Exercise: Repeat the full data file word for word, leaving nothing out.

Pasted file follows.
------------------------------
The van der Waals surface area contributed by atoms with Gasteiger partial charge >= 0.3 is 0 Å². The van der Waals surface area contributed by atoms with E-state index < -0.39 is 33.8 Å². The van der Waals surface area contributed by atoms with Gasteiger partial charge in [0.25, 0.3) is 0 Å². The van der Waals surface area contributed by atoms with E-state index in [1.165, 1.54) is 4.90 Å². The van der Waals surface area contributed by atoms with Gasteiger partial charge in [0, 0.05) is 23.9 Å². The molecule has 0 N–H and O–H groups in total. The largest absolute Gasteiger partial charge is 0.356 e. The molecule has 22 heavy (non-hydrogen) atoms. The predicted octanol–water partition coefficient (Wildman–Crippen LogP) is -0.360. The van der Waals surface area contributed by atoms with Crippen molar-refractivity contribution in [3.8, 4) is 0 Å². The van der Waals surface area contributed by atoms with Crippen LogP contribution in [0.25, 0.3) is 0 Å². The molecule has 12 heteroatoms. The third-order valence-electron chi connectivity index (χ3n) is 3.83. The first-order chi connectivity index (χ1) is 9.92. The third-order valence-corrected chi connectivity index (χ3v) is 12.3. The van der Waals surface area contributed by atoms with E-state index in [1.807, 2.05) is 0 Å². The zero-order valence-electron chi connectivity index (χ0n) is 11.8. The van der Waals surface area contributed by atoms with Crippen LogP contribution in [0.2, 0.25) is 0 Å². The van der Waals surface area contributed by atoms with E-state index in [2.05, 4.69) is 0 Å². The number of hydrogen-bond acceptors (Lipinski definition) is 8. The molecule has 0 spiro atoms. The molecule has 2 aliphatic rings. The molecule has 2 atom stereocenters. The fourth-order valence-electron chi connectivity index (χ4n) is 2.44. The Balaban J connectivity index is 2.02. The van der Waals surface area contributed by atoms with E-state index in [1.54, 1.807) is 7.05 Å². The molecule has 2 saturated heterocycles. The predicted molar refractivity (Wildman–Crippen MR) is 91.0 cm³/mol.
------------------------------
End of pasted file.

The van der Waals surface area contributed by atoms with Gasteiger partial charge >= 0.3 is 0 Å². The van der Waals surface area contributed by atoms with E-state index < -0.39 is 33.8 Å². The van der Waals surface area contributed by atoms with Gasteiger partial charge in [0.25, 0.3) is 0 Å². The van der Waals surface area contributed by atoms with E-state index in [1.165, 1.54) is 4.90 Å². The van der Waals surface area contributed by atoms with Gasteiger partial charge in [0, 0.05) is 23.9 Å². The molecule has 0 N–H and O–H groups in total. The largest absolute Gasteiger partial charge is 0.356 e. The molecule has 22 heavy (non-hydrogen) atoms. The predicted octanol–water partition coefficient (Wildman–Crippen LogP) is -0.360. The van der Waals surface area contributed by atoms with Crippen molar-refractivity contribution in [3.8, 4) is 0 Å². The van der Waals surface area contributed by atoms with Crippen LogP contribution in [0.25, 0.3) is 0 Å². The molecule has 12 heteroatoms. The third-order valence-electron chi connectivity index (χ3n) is 3.83. The first-order chi connectivity index (χ1) is 9.92. The third-order valence-corrected chi connectivity index (χ3v) is 12.3. The van der Waals surface area contributed by atoms with E-state index in [1.807, 2.05) is 0 Å². The zero-order valence-electron chi connectivity index (χ0n) is 11.8. The van der Waals surface area contributed by atoms with Crippen LogP contribution in [0.2, 0.25) is 0 Å². The van der Waals surface area contributed by atoms with E-state index in [2.05, 4.69) is 0 Å². The number of hydrogen-bond acceptors (Lipinski definition) is 8. The molecule has 0 spiro atoms. The molecule has 2 aliphatic rings. The molecule has 2 atom stereocenters. The fourth-order valence-electron chi connectivity index (χ4n) is 2.44. The Balaban J connectivity index is 2.02. The van der Waals surface area contributed by atoms with E-state index in [1.54, 1.807) is 7.05 Å². The molecule has 2 saturated heterocycles. The predicted molar refractivity (Wildman–Crippen MR) is 91.0 cm³/mol.